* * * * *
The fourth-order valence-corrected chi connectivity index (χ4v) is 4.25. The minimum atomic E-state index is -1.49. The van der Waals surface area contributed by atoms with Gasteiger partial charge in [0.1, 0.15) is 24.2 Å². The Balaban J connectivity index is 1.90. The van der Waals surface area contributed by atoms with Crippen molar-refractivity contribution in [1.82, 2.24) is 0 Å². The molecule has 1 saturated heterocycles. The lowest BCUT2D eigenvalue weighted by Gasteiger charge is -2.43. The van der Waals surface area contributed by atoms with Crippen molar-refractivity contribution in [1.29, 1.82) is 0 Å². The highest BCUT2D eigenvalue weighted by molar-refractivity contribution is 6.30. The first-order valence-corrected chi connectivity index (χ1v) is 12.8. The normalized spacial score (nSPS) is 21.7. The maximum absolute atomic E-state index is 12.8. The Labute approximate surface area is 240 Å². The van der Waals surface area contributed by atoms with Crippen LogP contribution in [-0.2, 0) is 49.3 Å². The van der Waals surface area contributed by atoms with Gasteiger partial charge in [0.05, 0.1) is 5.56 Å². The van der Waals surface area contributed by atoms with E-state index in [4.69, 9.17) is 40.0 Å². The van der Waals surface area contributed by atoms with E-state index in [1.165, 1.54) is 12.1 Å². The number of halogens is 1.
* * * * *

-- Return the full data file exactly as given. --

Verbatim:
The fourth-order valence-corrected chi connectivity index (χ4v) is 4.25. The minimum atomic E-state index is -1.49. The van der Waals surface area contributed by atoms with Gasteiger partial charge in [0.1, 0.15) is 24.2 Å². The Balaban J connectivity index is 1.90. The van der Waals surface area contributed by atoms with Crippen molar-refractivity contribution in [1.82, 2.24) is 0 Å². The molecule has 1 saturated heterocycles. The lowest BCUT2D eigenvalue weighted by Gasteiger charge is -2.43. The van der Waals surface area contributed by atoms with Crippen molar-refractivity contribution in [1.29, 1.82) is 0 Å². The highest BCUT2D eigenvalue weighted by molar-refractivity contribution is 6.30. The first-order valence-corrected chi connectivity index (χ1v) is 12.8. The normalized spacial score (nSPS) is 21.7. The maximum absolute atomic E-state index is 12.8. The Labute approximate surface area is 240 Å². The van der Waals surface area contributed by atoms with Crippen LogP contribution in [-0.2, 0) is 49.3 Å². The van der Waals surface area contributed by atoms with Gasteiger partial charge in [0.05, 0.1) is 5.56 Å². The van der Waals surface area contributed by atoms with E-state index in [4.69, 9.17) is 40.0 Å². The van der Waals surface area contributed by atoms with E-state index in [1.165, 1.54) is 12.1 Å². The number of halogens is 1.